11 Expert Marketing Tips to Improve Your Fundraising

Best practices from frontline fundraisers offer guidance on growing better relationships with your donors.

In a Giving USA article, “32 Donor Marketing Best Practices to Grow Your Fundraising in 2020,” fundraising experts share their recommendations to acquire and elevate donors “to a transformational commitment to your mission.”

Some are intuitive:

1. Coordinate communications across your organization; connecting with one another about roles, responsibilities, vision, strategies, and goals will better your programs and organizations, says Mimi Natz, an Executive Vice President.

2. Check the functionality and ease of use of your website while you consider making a gift, signing up to volunteer, or accessing your 990 or annual report. Are your donation forms straightforward and mobile friendly? Do your internal links work? “If you’ve done the challenging work of getting a prospective donor onto your site, you don’t want to dissuade their interest due to poor user experience design,” recommends Elyse Haines, a Marketing Director.

3. Pump up your ad click-through-rate on Facebook by adding video rather than using a static image. Kristen Bocka, an Account Director, found that by using a client’s video file instead, CTR shot to 82%.

Others offer new perspectives that may add value to your fundraising programs:

4. Think strategically from the donor’s point of view, rather than the channel, program, or mission. What moves the donor to action and how it is manifested should dictate how, when, and why you communicate with them, says Chief Creative Officer John Thompson.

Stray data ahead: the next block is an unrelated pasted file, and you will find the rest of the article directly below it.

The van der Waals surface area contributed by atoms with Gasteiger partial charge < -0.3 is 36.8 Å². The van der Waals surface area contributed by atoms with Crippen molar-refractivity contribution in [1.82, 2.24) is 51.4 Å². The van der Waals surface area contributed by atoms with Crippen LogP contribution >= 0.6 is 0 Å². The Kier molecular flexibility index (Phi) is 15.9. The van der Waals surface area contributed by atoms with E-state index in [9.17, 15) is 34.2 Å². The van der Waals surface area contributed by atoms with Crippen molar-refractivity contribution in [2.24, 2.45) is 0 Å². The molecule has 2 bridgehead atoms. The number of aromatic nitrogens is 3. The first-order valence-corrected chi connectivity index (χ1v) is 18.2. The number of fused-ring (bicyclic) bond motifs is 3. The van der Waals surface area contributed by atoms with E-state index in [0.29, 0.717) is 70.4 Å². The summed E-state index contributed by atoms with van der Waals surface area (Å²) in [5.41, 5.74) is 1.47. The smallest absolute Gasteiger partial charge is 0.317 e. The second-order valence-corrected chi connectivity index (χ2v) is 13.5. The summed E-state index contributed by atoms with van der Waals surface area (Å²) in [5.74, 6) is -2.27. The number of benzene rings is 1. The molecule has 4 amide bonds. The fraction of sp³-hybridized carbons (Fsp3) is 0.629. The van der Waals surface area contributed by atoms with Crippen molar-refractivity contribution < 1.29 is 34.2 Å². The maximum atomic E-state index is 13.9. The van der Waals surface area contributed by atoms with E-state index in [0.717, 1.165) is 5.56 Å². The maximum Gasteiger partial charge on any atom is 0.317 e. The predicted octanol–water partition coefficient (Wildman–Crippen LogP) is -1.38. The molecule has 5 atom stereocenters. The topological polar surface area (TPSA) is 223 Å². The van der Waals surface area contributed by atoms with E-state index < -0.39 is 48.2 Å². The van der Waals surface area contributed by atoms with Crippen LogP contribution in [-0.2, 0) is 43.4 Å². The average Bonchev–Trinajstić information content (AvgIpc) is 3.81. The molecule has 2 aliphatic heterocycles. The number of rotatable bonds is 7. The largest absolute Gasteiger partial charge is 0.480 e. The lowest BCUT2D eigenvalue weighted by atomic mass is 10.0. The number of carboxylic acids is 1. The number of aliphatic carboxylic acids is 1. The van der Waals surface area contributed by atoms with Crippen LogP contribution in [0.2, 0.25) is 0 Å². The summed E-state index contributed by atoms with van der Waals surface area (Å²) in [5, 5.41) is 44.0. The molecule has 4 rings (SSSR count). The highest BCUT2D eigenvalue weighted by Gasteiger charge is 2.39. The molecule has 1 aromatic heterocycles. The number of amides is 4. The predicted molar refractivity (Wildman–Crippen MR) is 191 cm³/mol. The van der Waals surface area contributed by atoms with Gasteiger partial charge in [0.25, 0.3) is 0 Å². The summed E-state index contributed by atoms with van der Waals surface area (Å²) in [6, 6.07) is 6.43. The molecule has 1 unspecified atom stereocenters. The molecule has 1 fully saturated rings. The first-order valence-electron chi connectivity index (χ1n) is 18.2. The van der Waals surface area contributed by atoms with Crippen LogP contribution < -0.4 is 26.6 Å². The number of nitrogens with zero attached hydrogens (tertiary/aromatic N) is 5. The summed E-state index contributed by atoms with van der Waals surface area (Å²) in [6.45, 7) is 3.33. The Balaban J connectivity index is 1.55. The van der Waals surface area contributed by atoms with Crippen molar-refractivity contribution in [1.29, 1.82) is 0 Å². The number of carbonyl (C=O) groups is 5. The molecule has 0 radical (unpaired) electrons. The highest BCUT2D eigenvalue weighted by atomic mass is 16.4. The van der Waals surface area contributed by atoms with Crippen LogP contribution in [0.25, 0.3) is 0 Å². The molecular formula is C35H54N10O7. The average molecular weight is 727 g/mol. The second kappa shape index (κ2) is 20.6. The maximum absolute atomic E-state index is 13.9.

5. Weigh the risks and benefits of adding new acquisition media channels to your programs; if the potential break-even point is 24 months or more, consider expanding your current media channels first. As Jamie Veltri, a Vice President of Acquisition and Media, says, “Just because big organizations are doing it doesn’t mean it’s right for you — or even right for them.”

Don’t underestimate the value of revisiting or reinventing the basics. Some thoughtful communication elements can really increase your bottom line:

6. Interviewing people your organization has helped can really highlight the life-changing impact of your programs. Their powerful stories can be featured in your appeals, newsletters, and thank you notes to create a connection between your donor and the person s/he helped, suggests Jolene Miklas, a Senior Copywriter.

7. “With every appeal, ask yourself if you’re giving your donor a clear way to solve a problem and to feel good doing it,” adds Creative Director Jennifer Miller,

8. Furthering that connection, asking donors for advice will cause them to share why they are passionate about your nonprofit, why they give, and how they prefer to give, etc. Stacey Schwab, an Account Director, notes that, “When donors feel important and appreciated, they are more likely to give.”

9. Good housekeeping efforts can convert donors into long-term transformational supporters of your charity. Kerri O’Neill, a Senior Director, suggests that making the effort to enter whitemail gifts into the donor database is quite worthwhile because it ensures gift history accuracy and also gift acknowledgements.

Some ideas were more innovative:

10. “Powerful learning algorithms will take over the world of donor segmentation, driving intelligent performance gains and more effective audience management,” says Steve Caldwell, a Chief Data Scientist. “But organizations who leverage machine learning and artificial intelligence to engage their donors and design meaningful experience pathways will better adapt to an increasingly competitive fundraising market with higher expectations on personalized experiences.”

11. Kurt Worrell, a Donor Engagement Team SVP, notes that “The path to planned gifts is paved with annual fund donors.” He suggests creating synergy between your annual fund program and your gift planning process “by seeking dual marketing opportunities to segments of donors likely to consider a planned gift.” By surveying donors regularly and engaging in a gift planning conversation, his data indicated that while about 5% had made a planned gift, that a full third would consider it if asked, and that 70% of those making a planned gift did so because they were asked.

For more fantastic recommendations, please read “32 Donor Marketing Best Practices to Grow Your Fundraising in 2020.”